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Abstract: Stratigraphic Variation in Porosity Types: Frontier Formation at Depths Greater than 10,000 Ft., Uinta and Sweetwater Counties, Wyoming, USA


Matrix porosity in the Frontier Formation consists of subequal amounts of microporosity, intergranular porosity, and dissolution porosity. Principal diagenetic parameters affecting porosity in Frontier sandstones include degree of silica cementation, pressure solution compaction, ductile grain compaction, presence-absence of clay coatings, and grain dissolution. Facies related porosity parameters are grain size, sorting and sandstone composition. Sandstone facies and resultant diagenesis show relationships that create a stratigraphically related variability in porosity types. Reduced intergranular porosity and microporosity occur in fine-medium grained marine and fluvial sandstones that contain illite grain coatings which inhibit silica cementation. Dissolution porosity, formed through leaching of rock fragments, is fairly well connected to the intergranular pore system. Fine to medium grained sandstones typically show clay blockage of pore throats or pervasive silica cement. Coarse grained fluvial sandstones that contain high percentages of contacting chert grains show good intergranular porosity and constitute the best potential reservoirs. Silica overgrowths are absent on the chert grains, but occur on monocrystalline quartz grains. Clays are minor in coarse grained sandstones that lack volcanic and argillaceous rock fragments. Pinch outs of coarse grained channel facies into finer grained facies that are silica cemented or pinch outs of clay coated sandstones into non-coated silica cemented sandstones are stratigraphic variables that influence Frontier trap geometry.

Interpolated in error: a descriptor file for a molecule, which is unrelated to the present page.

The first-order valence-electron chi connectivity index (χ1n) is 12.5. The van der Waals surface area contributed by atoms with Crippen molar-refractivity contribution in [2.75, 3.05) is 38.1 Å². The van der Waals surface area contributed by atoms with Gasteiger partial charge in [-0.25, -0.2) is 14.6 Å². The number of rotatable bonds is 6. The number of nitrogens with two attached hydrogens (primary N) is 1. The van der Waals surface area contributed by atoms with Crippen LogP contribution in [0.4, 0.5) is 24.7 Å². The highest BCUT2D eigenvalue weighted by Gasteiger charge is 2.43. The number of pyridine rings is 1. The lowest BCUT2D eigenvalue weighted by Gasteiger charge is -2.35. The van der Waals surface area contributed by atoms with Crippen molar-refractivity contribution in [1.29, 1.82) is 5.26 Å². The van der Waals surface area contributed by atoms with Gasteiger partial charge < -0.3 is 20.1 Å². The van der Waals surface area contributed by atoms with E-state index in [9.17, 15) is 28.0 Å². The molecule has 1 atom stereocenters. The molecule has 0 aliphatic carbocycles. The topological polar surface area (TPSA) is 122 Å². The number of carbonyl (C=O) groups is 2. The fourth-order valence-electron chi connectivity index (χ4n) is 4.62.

AAPG Search and Discovery Article #90946©1997 AAPG Rocky Mountain Section Meeting, Denver, Colorado